I’ve never been mugged, robbed, kidnapped or jailed in all my forty years of travel. Yes, there was that time in Istanbul when a mob of veiled gypsies clustered around a friend’s wife, patting and stroking her. She thought it was quite “touching” until she realized that her purse had “become unclasped” and her wallet and credit cards were missing.
And, yes, there was that time on a water taxi in Venice where I was packed in so tight that I honestly couldn’t turn around. I felt a pair of hands gently but firmly clasping my butt cheeks. My wallet was safely in a breast pocket underneath a buttoned jacket, so I strained back a little and wiggled a bit to get the full benefit of the free massage. The hands faltered, and went away.
Years later, and again in Venice, I was on a staircase descending through a crowd of packed pilgrims towards the Maria Della Santé Basilica. To the disgust and amusement of many eastern European spectators, instead of marching ahead and allowing the “women folk” to fend for themselves, I usually keep the girls in front so I can see ahead and “bring up the rear.” This time, I had allowed my wife to lag, and heard a muffled commotion from behind. A trio of women shouting “Andiamo, andiamo!” jostled and pushed my wife from behind, and tried to wrench away her purse in the confusion. The robbery attempt failed, but my wife almost broke a leg tumbling through the crowd down the stone staircase.
So, although to-date (knock on wood) I have been spared the worst downsides of international travel, I have indeed got a glimpse of the tip of that iceberg that bottoms out in terrorism, human trafficking, kidnapping, injury, rape and murder.
To dismiss predatory criminal behavior as “poverty-driven desperation” is dishonest; ill-gotten gains keep the street scum pretty well fed. To dismiss these despicable acts as “cultural anomalies” absolves the local police from doing their job. And while I refuse to make excuses for the selfish trash that rob the unwary, or blame the unwary for portraying themselves as easy prey, I do indeed urge all travelers to take adequate precautions.
Remember: criminal bottom-feeders feel no remorse or pity. They are not steered by human kindness, charity or compassion. Their moral compass is not your moral compass. Playing the helpless tourist, totally at sea with illegible maps, incomprehensible street signs or confusing currency only whets their appetite. Take the time to learn exchange rates and denominations and pay attention to what other people are paying. Map out your route before leaving the airport, taxi, bus or hotel.
I caution beginner and seasoned travelers alike: It’s not “cute” to simply hold out your palm full of exotic coins and let the vendor pay themselves. Even if the vendor is honest (and he or she may or may not be), others are watching. You have what they want, and while most crooks would just as soon not risk felony assaults or prison time, they really don’t care if you get hurt.
There are a lot of do’s for the savvy traveler – and as many don’ts. On the “do” side, I am a firm believer in keeping emergency cash, folded up copies of my passport title page, and even “mini-credit cards” in a concealed money belt. Do let trusted friends and/or family know your travel plans, and check in periodically. Do safeguard your passport. Do take out travel insurance in case you fall ill (or are hurt) overseas. Do bring prescriptions for necessary medications. Do hone your language skills (Where is the American Embassy?), pack a language dictionary, digital language translator, or flash cards with key phrases. Do enjoy yourself but do be aware of your surroundings and drink responsibly (do stay in control). Do memorize your passport number so that you can fill out forms with brandishing your passport (hence nationality and a degree of vulnerability).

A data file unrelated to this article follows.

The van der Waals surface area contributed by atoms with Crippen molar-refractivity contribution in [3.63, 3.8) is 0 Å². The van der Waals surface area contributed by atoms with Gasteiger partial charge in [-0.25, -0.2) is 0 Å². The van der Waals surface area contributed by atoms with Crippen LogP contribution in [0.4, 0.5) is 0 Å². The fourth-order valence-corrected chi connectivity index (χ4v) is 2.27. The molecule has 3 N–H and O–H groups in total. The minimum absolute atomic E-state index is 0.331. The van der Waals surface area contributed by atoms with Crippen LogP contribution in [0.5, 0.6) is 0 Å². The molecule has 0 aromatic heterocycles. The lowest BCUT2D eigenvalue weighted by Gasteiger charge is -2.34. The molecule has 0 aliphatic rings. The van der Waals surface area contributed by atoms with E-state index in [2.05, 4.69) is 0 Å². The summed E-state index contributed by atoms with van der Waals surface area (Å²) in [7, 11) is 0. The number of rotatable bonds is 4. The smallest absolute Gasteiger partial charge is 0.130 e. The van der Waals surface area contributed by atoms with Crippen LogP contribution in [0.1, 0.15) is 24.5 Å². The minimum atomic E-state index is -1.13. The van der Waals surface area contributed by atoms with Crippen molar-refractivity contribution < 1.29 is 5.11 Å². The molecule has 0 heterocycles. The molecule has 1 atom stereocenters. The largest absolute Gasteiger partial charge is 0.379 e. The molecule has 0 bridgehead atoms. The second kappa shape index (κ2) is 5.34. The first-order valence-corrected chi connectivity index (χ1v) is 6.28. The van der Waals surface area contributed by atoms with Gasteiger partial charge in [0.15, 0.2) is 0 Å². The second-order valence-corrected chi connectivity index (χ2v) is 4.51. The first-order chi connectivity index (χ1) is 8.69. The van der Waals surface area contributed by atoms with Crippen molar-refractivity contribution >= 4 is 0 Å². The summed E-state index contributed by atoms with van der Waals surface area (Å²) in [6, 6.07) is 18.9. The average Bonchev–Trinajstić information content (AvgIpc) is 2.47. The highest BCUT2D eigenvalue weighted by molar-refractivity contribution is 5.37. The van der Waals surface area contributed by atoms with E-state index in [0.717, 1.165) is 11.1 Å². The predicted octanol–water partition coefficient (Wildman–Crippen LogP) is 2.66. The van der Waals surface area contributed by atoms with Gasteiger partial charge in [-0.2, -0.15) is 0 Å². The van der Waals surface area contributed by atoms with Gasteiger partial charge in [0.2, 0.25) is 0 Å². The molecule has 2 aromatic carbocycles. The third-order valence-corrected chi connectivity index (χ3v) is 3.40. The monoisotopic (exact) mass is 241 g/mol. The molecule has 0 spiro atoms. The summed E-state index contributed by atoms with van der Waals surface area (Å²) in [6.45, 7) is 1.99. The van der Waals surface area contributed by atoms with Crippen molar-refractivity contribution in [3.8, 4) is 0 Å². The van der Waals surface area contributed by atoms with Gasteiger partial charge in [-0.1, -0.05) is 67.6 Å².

On the “don’t” side, don’t travel alone when you can avoid it, and avoid dark and lonely side-streets when you can. Don’t “flash your cash” and keep small denomination coins and cash readily accessible. Don’t exchange currencies on the streets or even currency exchanges in the arrival airport (do this at departure). DO NOT BUY DRUGS. Don’t wear baht gold chains or flaunt jewelry that would support a local family of five for a year (or two). If you must bring that $1000 plus camera with the intimidating lens, keep it in your hotel safe or out of sight in your bag when not actually using it. Don’t hitchhike, don’t pick up hitchhikers and don’t accept rides from strangers.
Be careful how you travel at night. Be polite and be courteous, but be wary of strangers (chances are – they are all strangers). When attempting to achieve that golden mean between paranoia and lax indifference – error on the side of paranoia.
And extend those precautions to the front side. I have canceled a stop over in Colombia, rescheduled to avoid a stay in Mexico, and sadly, delayed (indefinitely) a trip to Georgia (the country, not the state).The U.S. State Department offers travel warnings (unstable governments, civil war, ongoing intense crime or violence, frequent terrorist attacks), and travel alerts (strikes, demonstrations, health issues). At this moment in time as I put fingers to keyboard, at-risk destinations range from Chad, Honduras, Iraq and Kenya, to Sudan, Ukraine, Venezuela and Libya. The State Department also offers their Smart Traveler Enrollment Program (STEP) which allows the nearest U.S. embassy to contact you in an emergency, as well as provide real-time safety alerts while on travel.
Don’t let the down side stop you from travelling – it doesn’t stop me. I just try my best to exercise caution. You should too.